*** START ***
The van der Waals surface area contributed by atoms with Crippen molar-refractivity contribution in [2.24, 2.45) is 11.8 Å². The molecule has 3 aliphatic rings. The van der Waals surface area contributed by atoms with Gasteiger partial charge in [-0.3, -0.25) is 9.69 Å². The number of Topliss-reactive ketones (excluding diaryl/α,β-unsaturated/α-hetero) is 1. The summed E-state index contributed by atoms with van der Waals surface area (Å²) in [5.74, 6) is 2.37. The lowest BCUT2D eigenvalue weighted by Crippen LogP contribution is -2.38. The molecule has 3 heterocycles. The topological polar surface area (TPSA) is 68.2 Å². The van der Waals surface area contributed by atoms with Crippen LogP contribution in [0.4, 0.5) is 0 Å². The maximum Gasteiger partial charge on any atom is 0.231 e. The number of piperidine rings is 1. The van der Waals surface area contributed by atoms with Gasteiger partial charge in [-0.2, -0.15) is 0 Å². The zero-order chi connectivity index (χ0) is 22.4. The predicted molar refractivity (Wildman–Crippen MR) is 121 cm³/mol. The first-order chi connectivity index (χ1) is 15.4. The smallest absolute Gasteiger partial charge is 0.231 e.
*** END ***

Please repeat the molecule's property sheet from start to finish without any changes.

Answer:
The van der Waals surface area contributed by atoms with Crippen molar-refractivity contribution in [2.24, 2.45) is 11.8 Å². The molecule has 3 aliphatic rings. The van der Waals surface area contributed by atoms with Gasteiger partial charge in [-0.3, -0.25) is 9.69 Å². The number of Topliss-reactive ketones (excluding diaryl/α,β-unsaturated/α-hetero) is 1. The summed E-state index contributed by atoms with van der Waals surface area (Å²) in [5.74, 6) is 2.37. The lowest BCUT2D eigenvalue weighted by Crippen LogP contribution is -2.38. The molecule has 3 heterocycles. The topological polar surface area (TPSA) is 68.2 Å². The van der Waals surface area contributed by atoms with Crippen LogP contribution in [0.4, 0.5) is 0 Å². The maximum Gasteiger partial charge on any atom is 0.231 e. The number of piperidine rings is 1. The van der Waals surface area contributed by atoms with Gasteiger partial charge in [-0.2, -0.15) is 0 Å². The zero-order chi connectivity index (χ0) is 22.4. The predicted molar refractivity (Wildman–Crippen MR) is 121 cm³/mol. The first-order chi connectivity index (χ1) is 15.4. The smallest absolute Gasteiger partial charge is 0.231 e.